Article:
Diabetes UK Cymru: 'Local Woman Backs New Campaign on World Diabetes Day '

This World Diabetes Day (14 November), Cardiff athlete Melanie Stephenson is backing a new 
national campaign highlighting the importance of diabetes education. Diabetes UK Cymru’s new Taking Control campaign highlights the huge difference diabetes education courses can make. According to the charity most people with diabetes only spend around three hours a year with their healthcare professional. For the remaining 8,757 hours they themselves are managing their condition, which is why it is vital they are armed with the knowledge and skills to manage their diabetes well.

Diabetes education courses can help people with Type 1 or Type 2 diabetes take better control of 
their condition, giving them the best possible chance of living long and healthy lives. Melanie, who is now 27, was diagnosed with Type 1 diabetes at the age of 13. Type 1 diabetes is an autoimmune condition that has nothing to do with being overweight. This means that she has to balance her diet and exercise with taking continuous insulin doses administered by a pump. She has attended a DAFNE education course, given by her local diabetes dietitian. She said: “Despite my best efforts, my diabetes control wasn’t where it needed to be before I attended a diabetes education course and switched from taking multiple daily insulin injections to having a pump, which gives me regular doses throughout the day. Going on the education course revolutionized the way I looked 
after my diabetes.

“I now know how to balance my diabetes management with nutrition and exercise, this is especially important as being an athlete is a big part of my life. I can look at a plate of food and work out the right amount of insulin I will need to take after eating it, something I wouldn’t have been able to do before. It has made the world of difference and I want everyone with diabetes to have the chance to go on an education course and take control of their diabetes.”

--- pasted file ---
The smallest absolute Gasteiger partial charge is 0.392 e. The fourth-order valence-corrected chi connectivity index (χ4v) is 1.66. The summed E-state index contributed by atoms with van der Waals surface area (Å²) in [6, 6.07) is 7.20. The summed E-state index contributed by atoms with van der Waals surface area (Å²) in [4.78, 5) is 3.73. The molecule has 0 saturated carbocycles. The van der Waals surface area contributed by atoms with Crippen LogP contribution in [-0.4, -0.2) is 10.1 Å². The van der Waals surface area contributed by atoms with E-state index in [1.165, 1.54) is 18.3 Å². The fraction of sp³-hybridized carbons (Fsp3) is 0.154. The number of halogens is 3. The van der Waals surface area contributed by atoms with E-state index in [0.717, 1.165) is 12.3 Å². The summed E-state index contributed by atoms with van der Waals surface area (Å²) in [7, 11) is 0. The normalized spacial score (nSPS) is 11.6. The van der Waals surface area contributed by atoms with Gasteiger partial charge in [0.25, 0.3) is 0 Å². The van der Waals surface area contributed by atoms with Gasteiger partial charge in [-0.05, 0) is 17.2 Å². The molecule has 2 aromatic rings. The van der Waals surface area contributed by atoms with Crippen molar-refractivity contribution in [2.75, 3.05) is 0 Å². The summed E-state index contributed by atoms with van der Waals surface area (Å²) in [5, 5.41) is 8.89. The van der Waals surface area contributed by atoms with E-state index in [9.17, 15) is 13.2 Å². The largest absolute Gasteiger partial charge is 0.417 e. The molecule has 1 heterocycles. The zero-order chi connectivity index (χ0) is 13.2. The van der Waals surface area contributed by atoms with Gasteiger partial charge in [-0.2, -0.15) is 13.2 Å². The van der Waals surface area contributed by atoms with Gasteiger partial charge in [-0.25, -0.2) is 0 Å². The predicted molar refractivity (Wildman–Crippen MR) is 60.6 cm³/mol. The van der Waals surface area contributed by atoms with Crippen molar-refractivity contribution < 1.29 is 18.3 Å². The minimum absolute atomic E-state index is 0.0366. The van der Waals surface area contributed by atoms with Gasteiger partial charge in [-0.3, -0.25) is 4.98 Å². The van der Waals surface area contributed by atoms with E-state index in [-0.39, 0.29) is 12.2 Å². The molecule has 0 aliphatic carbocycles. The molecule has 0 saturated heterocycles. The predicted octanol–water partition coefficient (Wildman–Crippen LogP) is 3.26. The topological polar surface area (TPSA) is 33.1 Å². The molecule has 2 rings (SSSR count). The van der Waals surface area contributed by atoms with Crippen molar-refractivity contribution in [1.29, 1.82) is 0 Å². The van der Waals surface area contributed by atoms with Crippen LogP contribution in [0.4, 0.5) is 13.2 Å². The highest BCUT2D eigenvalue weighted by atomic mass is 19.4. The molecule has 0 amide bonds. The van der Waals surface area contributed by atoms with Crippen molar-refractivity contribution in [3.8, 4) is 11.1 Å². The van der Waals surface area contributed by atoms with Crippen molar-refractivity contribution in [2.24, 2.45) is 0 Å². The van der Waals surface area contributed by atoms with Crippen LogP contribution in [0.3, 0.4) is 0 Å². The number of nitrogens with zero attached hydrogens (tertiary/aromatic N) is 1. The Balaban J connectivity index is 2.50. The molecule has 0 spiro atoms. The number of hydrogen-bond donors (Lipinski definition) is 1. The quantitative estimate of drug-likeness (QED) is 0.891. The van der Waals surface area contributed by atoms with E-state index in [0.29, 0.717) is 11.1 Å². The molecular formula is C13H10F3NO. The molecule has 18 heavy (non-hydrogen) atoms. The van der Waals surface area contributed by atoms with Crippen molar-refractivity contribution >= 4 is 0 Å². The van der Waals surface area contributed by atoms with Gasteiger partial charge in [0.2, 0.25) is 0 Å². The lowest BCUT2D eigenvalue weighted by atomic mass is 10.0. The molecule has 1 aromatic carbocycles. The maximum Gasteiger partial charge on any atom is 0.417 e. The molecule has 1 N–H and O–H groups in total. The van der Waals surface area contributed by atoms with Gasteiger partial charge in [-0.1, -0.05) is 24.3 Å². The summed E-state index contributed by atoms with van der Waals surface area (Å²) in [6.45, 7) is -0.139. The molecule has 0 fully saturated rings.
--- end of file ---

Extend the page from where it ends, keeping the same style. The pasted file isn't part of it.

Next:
Diabetes UK Cymru is concerned that health boards across Wales are falling short of Welsh Government targets as currently only 3 per cent of people with Type 1 diabetes and 1 per cent of 
people with Type 2 diabetes in Wales are recorded as attending a structured education course. 
The charity is calling on Cardiff and Vale University Health Board to make sure they are providing 
enough education for the 23,000 people living with the diabetes in the area. 

Diabetes UK Cymru’s National Director Dai Williams said: “Being diagnosed with diabetes is like 
being given the keys to a car without ever having a driving lesson. This is why we want every 
person diagnosed with diabetes in Wales to have the tools and knowledge to manage their diabetes well.

“We are urging Aneurin Bevan University Health Board to make sure they are giving people living 
with diabetes in their area access to courses that can change their lives for the better. People who 
have just been diagnosed with diabetes or who have been living with the condition for some time, 
can find it difficult to successfully manage the condition. But by attending a diabetes education 
course, they can feel empowered to take control and manage their condition with confidence. 
“There is strong evidence that when people with diabetes are equipped with the knowledge and 
skills to manage their condition effectively, they can improve their quality of life. They can also 
reduce their risk of developing avoidable complications, such as kidney disease, stroke and 
amputation. These are not only personally devastating, but also expensive to treat. Diabetes costs 
the NHS in Wales £500 million a year, 80 per cent of which is spent on managing avoidable 
complications. But by giving people the knowledge and skills to manage their diabetes effectively, 
we can reduce their long-term risk of complications and reduce the cost burden on the NHS.
“We have launched our Taking Control campaign to highlight the importance of good quality 
diabetes education. We want to encourage everyone with diabetes in the area to go and ask their 
healthcare professional for information about a diabetes education course. The campaign also 
calls on the NHS to make sure that everyone with diabetes has access to the education and 
support they need to manage their diabetes well. Everyone with diabetes should have access to 
education from the moment of diagnosis and then throughout their lives." 

The ‘Taking Control’ campaign has been launched this week ahead of World Diabetes Day on 
Saturday 14 November. Join the conversation on Twitter by using the hashtag #TakingControl.
To find out more about going on an education course, speak to your GP or healthcare 
professional. To find out more about the Taking Control campaign and to take action to ensure 
everyone with diabetes has access to diabetes education, visit www.diabetes.org.uk/taking-

Me at the BBC Health and Wellness Exhibition Recently


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My blog takes you through a daily look at sport, diabetes and everything in between. As an athlete that lives with type 1 diabetes I want to let you into news, views and all that is important to both of my passions.

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